Getting Over Myself

The last twelve months have, without doubt, been the hardest twelve months of my life. I’ve had to face the reality of being me and it’s not been easy. In fact, it’s been nauseatingly painful and exquisitely raw as I’ve realised just how desperately fragile I am. I’ve always been strong emotionally and spiritually, but even these have taken a battering this year as I’ve crumbled, shattered into pieces and turned to dust in a heap on the floor. However, like the soggy biscuit in the bottom of the tea cup, I’m not gone completely, just changed beyond recognition.

Well, I guess the title of this piece is fairly self explanatory but it’s an important one for me to write as the process of getting over myself has been a major challenge over the last year. We all have a sense of pride and a sense of wanting to present ourselves in the best way possible; as a result, when things go awry, we can struggle…

For me, this is best summed up with the three-way conversations I have in my CRPS (Complex Regional Pain Syndrome) specialist physiotherapy sessions. The conversations are between my physiotherapist, me and, well, me, as it’s the unspoken dialogue in my head that’s the third party.

It’s important for me to point out that CRPS is a weird condition as it affects the brain and how the brain perceives the affected limbs; it creates ‘Body Perception Disorder’ as well as heightened pain responses and autonomic changes such as changing colours and temperatures. Chronic pain of any kind can be isolating but CRPS takes this to a new level as there really are very few people who are open-minded about the concept of ‘missing limbs’ and are not phased about seeing my foot change from bright red to purple to blue in a matter of moments. It can look bright red but feel ice cold and other weird scenarios. So, as you may imagine, the physiotherapy sessions are not quite normal either. That’s not to say that my physiotherapist isn’t normal, just the stuff he does!

He keeps reminding me that all this weirdness isn’t in my head although of course it is in my head as my brain has gone haywire. I frequently feel like such an idiot with CRPS although I am managing better in my physiotherapy sessions these days as I’m learning the art of getting over myself. Generally, I am usually a passive, respectable, polite individual, but clearly from the colourful language that follows I’m either a repressed gobby cow or I’m simply too lady-like to swear or blaspheme in company. So, apologies for what comes next!

The conversation goes something like this:

Physio: ‘Ok, look at your left foot. Can you see it? How many toes can you count?’

In my head: ‘What kind of questions are they? Is he taking the piss? Ok, looking at my left foot. What the f-? I can’t see it? Oh my God, I can’t see my foot? I can’t admit out loud that I can’t see my foot. Oh shit’.

Flaccid smile in Physio’s direction and back to looking at foot.

Physio: ‘It’s ok. Just tell me what you can see. There’s nothing with this condition I haven’t heard before’.

In my head: ‘Is this a trick question? Is he having a laugh? I can’t see my left foot. Have I gone mad? Oh shit, I’m welling up, I can’t cry, I can’t burst into tears even though I’m devastated. Fight it. Fight it. Don’t cry. Don’t let that out. Smile. Oh my God, I can’t see my foot. What is wrong with me? I’m broken. What do I say? If I tell the truth I’m admitting I’m nuts but what’s the point in lying? I can’t say out loud that I can’t see my foot, what does that make me? Don’t cry. Fight it.’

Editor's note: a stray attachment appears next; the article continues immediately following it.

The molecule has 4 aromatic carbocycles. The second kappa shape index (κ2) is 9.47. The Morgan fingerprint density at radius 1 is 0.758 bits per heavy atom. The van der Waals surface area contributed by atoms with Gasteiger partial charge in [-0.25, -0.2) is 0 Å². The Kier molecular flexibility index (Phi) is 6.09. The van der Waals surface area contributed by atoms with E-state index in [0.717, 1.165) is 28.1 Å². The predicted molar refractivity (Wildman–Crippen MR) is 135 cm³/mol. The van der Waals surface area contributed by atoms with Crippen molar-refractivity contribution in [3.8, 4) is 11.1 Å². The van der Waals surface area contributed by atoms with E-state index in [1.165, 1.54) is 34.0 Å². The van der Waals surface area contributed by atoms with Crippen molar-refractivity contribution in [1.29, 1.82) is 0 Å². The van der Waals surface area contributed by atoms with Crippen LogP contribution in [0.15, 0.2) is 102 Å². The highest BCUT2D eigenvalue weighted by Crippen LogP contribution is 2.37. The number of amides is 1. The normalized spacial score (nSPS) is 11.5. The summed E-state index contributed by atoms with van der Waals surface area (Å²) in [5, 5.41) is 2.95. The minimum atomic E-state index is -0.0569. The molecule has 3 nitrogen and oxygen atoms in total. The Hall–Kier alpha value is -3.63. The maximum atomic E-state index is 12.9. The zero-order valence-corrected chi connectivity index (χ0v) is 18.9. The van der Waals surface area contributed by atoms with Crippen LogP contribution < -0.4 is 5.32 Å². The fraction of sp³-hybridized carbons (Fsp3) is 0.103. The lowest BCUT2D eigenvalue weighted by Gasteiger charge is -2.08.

Physio: ‘Well, what can you see?’

Me: ‘I can’t see it. It’s all blurry. I’ve got four toes. Well, that’s not true, I know I’ve got five, but I can only count four’.

Next session:

Physio: ‘Draw me a clock face’.

In my head: ‘That’s an odd thing to ask me to do. I’ve known how to draw a clock face since I was tiny. Ok, pen in hand, draw a clock. Close my eyes, it’s blank. There’s nothing there. I know a clock goes from 1-12 but I can’t see a clear clock face. How can I not see it?’

I stare at a blank page.

Physio: ‘Take your time, there’s no rush. Just draw what you see when you close your eyes. Not a digital clock by the way!’

Me: ‘I’m sure you have other patients today; this might take a while.’

In my head: ‘Stop making wise remarks. Concentrate, focus, oh not again. I can’t see the clock face. The numbers move about, try. Try. You can do it. I can’t. Oh fuck, what’s wrong with me. Put down what you see. I see a number ten but it keeps moving, put it there, that’s not right, but that’s what I’m seeing. I feel sick. I’m going to throw up. Deep breath. Don’t cry’.

I put about four numbers on the clock and stop. I later discover none are in the correct place.

Me: ‘I’m sorry, can I stop now?’ my fragile smile fading as I fiercely fight bursting into tears.

In my head: ‘Don’t cry, don’t do that.’

I’m clearly not doing a good job at hiding my despair.

Physio: ‘Are you ok?’


Me: ‘I’m okay’ smiling weakly.

It’s hard work being me, it must be even harder for the Physio though.

Next session in hydrotherapy:

Physio: ‘Look at your foot in the water, can you see it?’

By my bewildered crest fallen look he guesses I can’t.

Physio: ‘OK, so if I stand to your left can you see me clearly?’ I shake my head as saying it out loud is too hard. ‘What if I stand to your right?’

In my head: ‘Oh my God. How does that work? I can see him on my right but not on my left. That’s just wrong. It’s weird’.

I smile and give him a bewildered look.

Physio: ‘Remember there’s nothing you can tell me I haven’t heard before’.


Physio: ‘Do you always wear glasses in the pool?’

Me: ‘Well, I can’t hear you unless I’m wearing my glasses’.

His turn for a bewildered look.

Physio: ‘OK, that is something I haven’t heard before’.

Life certainly keeps getting more interesting…